The Douanier Rousseau – “archaic candour” – at the Musée d’Orsay



Three years after their joint Edouard Manet exhibition, the Musée d’Orsay and the Fondazione Musei Civici di Venezia are presenting another major exhibition, this time dedicated to the Douanier Rousseau. After an initial stint at the Palazzo Ducale in Venice in 2015, the exhibition will be moving to the Musée d’Orsay from 22 March to 17 July 2016.

Henri Rousseau (LE DOUANIER ROUSSEAU) masterpieces from the collections of the Orsay and l’Orangerie museums (including the Snake Charmer and La Noce) are being shown alongside canvases lent by prestigious international institutions. In addition, the exhibition – “a critical investigation of his art based on a consideration of the notion of archaism” – includes works by Seurat, Delaunay, Kandinsky, Picasso and a number of lesser-known artists in order to highlight Rousseau’s influence as a “father of Modernism”.

Birth of a Modern form of Naive

Henri Julien Félix Rousseau (or le Douanier Rousseau as he is often called in France in reference to his activity as a customs official) was born in Laval (Mayenne) in 1844. Nothing predestined him to a career as an artist. He studied law and moved to Paris in 1868, where he worked with a bailiff before becoming an excise duty collection officer, hence the nickname which was apparently attributed to him later by his friend Alfred Jarry. Rousseau began painting during his job as an excise duty collection officer, i.e. late. In addition, he taught himself, starting as a copyist, including at the Louvre as of 1884. Aged 49, he retired to work on his art full-time. A self-taught genius, Henri Rousseau improvised the rules of perspective in a “naïve” and immediately recognizable style which earned him rejection from art critics, but admiration from avant-garde artists. Naive, childish, clumsy and primitive for some, his work looked free, bold and modern to his admirers, who included none other than Guillaume Apollinaire, Felix Valloton, Alfred Jarry, André Breton, Robert Delaunay, Pablo Picasso, Henri Matisse and André Derain.
A talented colourist with a fertile imagination, Rousseau added a fanciful dimension to the real, an invented imaginary exoticism. He never set foot outside France but assiduously attended the Natural History Museum and the Jardin des Plantes in Paris. His big cats and jungles are pure inventions. Although Henri Rousseau described himself as a “realist painter”, he also confided: “When I am in the greenhouses looking at strange plants from exotic countries, I believe I go into a dream”. The ‘naive realist’ was in fact paving the way for Surrealism.

… Poverty and acknowledgment

After a first appearance on the art scene at the Salon des refusés in 1885, Rousseau made regular contributions to the Salon des Independants where he was noticed by Camille Pissarro and Odilon Redon, but very few of his works sold. When he died in 1910, Rousseau was so poor that he was buried in a mass grave. Only seven people attended his funeral, including Paul Signac, president of the Société des Indépendants. He died too early for success, disappearing just as orders started arriving from collectors and art dealers … Shortly after his death, the Salon des Independants organised a retrospective exhibition of his work in 1911.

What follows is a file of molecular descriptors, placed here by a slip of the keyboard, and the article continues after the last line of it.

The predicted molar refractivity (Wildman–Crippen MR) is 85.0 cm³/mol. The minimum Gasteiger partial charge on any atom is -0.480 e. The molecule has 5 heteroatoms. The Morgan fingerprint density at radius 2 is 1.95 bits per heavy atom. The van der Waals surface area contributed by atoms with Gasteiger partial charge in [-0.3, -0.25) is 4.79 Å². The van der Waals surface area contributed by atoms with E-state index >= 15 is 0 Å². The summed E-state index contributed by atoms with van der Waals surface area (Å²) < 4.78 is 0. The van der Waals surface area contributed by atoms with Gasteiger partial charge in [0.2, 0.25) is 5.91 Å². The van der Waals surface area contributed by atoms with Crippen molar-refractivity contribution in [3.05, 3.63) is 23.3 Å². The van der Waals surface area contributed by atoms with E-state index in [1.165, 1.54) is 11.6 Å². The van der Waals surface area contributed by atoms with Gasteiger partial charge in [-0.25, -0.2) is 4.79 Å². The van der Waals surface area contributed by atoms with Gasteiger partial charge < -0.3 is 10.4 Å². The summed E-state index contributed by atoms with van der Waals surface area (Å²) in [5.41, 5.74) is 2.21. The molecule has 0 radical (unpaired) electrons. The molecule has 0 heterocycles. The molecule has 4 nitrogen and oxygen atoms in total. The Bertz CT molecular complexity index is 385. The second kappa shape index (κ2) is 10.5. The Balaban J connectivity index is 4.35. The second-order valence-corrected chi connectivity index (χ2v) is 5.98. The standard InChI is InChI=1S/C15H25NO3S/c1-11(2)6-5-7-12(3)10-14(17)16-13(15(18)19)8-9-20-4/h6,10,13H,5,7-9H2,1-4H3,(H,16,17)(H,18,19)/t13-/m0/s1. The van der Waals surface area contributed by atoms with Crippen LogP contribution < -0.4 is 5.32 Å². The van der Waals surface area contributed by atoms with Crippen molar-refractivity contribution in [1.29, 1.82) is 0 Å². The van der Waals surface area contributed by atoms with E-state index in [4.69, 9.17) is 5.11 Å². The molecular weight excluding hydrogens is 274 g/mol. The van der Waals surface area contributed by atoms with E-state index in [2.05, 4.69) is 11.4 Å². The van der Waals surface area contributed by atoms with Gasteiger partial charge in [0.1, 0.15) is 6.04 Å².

Today, his fame is global. One of his most beautiful paintings, The Dream (1910), is in the MoMA’s permanent collection (donated by Nelson Rockefeller) and his market is stronger in New York than in Paris. Nearly half of his auction turnover (46%) is generated in the United States compared with 28% in France, 11% in Italy, 8% in Germany and around 3% in Switzerland. His price index soared in the 1990s when one of his paintings fetched his auction record of $4 million. This record rewarded a portrait of art dealer and collector Joseph Brummer (1909, 116 x 88.5 cm, Christie’s London, 29 November 1993) which is now in London’s National Gallery. Although his market is no longer driven by works of such importance, it is not entirely deserted either. A number of paintings and drawings appear at auctions every year. Small oils measuring around twenty centimeters are now worth between $30,000 and $60,000 on average (the best fetch substantially more) and larger works sell for at least 10x that range. On 8 December 2015, the French auctioneer Tajan sold five Rousseau paintings in a range from $40,000 to $450,000. The most expensive was a painting depicting a lion eating a boa (Lion dévorant un boa), a museum-quality canvas measuring 65.5 x 81cm. The retrospective exhibition jointly organised by the Venice and Orsay museums almost certainly contributed to the result as the painting was acquired for $200,000 less in 2008 at Koller in Switzerland.
In 2015, nine Rousseau paintings and drawings were submitted to auction versus an average of five over the previous five years. The market is therefore very limited, although with a denser offer in Europe than in the United States. New York only offers rare and exceptional pieces. A couple of acquisition opportunities are coming up in Paris with two small oils at Tajan (8 March 2016): Paysage à l’avion (38 x 55 cm) estimated €60,000 – €100,000 and a Cheval attaqué par deux tigres (54.3 x 65.3 cm) estimated between €150,000 – €200,000.